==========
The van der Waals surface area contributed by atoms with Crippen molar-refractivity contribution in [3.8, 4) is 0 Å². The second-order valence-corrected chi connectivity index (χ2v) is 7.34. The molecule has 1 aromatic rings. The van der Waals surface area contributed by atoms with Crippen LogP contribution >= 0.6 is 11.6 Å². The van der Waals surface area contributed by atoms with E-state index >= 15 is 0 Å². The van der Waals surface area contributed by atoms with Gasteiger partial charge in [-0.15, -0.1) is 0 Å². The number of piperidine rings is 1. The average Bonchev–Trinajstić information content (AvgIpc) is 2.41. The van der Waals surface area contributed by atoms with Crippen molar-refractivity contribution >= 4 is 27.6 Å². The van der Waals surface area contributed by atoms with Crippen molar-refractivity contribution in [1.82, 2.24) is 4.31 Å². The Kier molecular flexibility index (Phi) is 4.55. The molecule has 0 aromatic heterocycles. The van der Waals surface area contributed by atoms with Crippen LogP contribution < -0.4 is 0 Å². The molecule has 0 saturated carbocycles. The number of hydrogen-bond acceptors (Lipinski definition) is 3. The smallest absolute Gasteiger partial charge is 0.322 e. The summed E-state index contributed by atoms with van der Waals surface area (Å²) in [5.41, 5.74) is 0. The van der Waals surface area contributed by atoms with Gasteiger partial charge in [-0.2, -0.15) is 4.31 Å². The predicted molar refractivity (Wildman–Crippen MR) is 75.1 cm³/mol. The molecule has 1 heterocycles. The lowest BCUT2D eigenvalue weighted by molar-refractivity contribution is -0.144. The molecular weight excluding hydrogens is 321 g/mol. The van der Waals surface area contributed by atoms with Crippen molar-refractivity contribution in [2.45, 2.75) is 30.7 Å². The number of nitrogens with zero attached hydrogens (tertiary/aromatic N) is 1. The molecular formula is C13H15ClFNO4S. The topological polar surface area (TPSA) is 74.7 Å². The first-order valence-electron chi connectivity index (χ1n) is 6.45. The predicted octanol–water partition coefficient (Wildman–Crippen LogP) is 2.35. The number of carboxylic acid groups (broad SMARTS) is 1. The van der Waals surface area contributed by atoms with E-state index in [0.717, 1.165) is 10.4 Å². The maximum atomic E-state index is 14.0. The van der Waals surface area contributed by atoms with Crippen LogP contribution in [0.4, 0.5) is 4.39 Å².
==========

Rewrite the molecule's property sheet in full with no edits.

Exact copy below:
The van der Waals surface area contributed by atoms with Crippen molar-refractivity contribution in [3.8, 4) is 0 Å². The second-order valence-corrected chi connectivity index (χ2v) is 7.34. The molecule has 1 aromatic rings. The van der Waals surface area contributed by atoms with Crippen LogP contribution >= 0.6 is 11.6 Å². The van der Waals surface area contributed by atoms with E-state index >= 15 is 0 Å². The van der Waals surface area contributed by atoms with Gasteiger partial charge in [-0.15, -0.1) is 0 Å². The number of piperidine rings is 1. The average Bonchev–Trinajstić information content (AvgIpc) is 2.41. The van der Waals surface area contributed by atoms with Crippen molar-refractivity contribution >= 4 is 27.6 Å². The van der Waals surface area contributed by atoms with Crippen molar-refractivity contribution in [1.82, 2.24) is 4.31 Å². The Kier molecular flexibility index (Phi) is 4.55. The molecule has 0 aromatic heterocycles. The van der Waals surface area contributed by atoms with Crippen LogP contribution < -0.4 is 0 Å². The molecule has 0 saturated carbocycles. The number of hydrogen-bond acceptors (Lipinski definition) is 3. The smallest absolute Gasteiger partial charge is 0.322 e. The summed E-state index contributed by atoms with van der Waals surface area (Å²) in [5.41, 5.74) is 0. The van der Waals surface area contributed by atoms with Gasteiger partial charge in [-0.2, -0.15) is 4.31 Å². The predicted molar refractivity (Wildman–Crippen MR) is 75.1 cm³/mol. The molecule has 1 heterocycles. The lowest BCUT2D eigenvalue weighted by molar-refractivity contribution is -0.144. The molecular weight excluding hydrogens is 321 g/mol. The van der Waals surface area contributed by atoms with Crippen molar-refractivity contribution in [2.45, 2.75) is 30.7 Å². The number of nitrogens with zero attached hydrogens (tertiary/aromatic N) is 1. The molecular formula is C13H15ClFNO4S. The topological polar surface area (TPSA) is 74.7 Å². The first-order valence-electron chi connectivity index (χ1n) is 6.45. The predicted octanol–water partition coefficient (Wildman–Crippen LogP) is 2.35. The number of carboxylic acid groups (broad SMARTS) is 1. The van der Waals surface area contributed by atoms with E-state index in [0.717, 1.165) is 10.4 Å². The maximum atomic E-state index is 14.0. The van der Waals surface area contributed by atoms with Crippen LogP contribution in [0.4, 0.5) is 4.39 Å².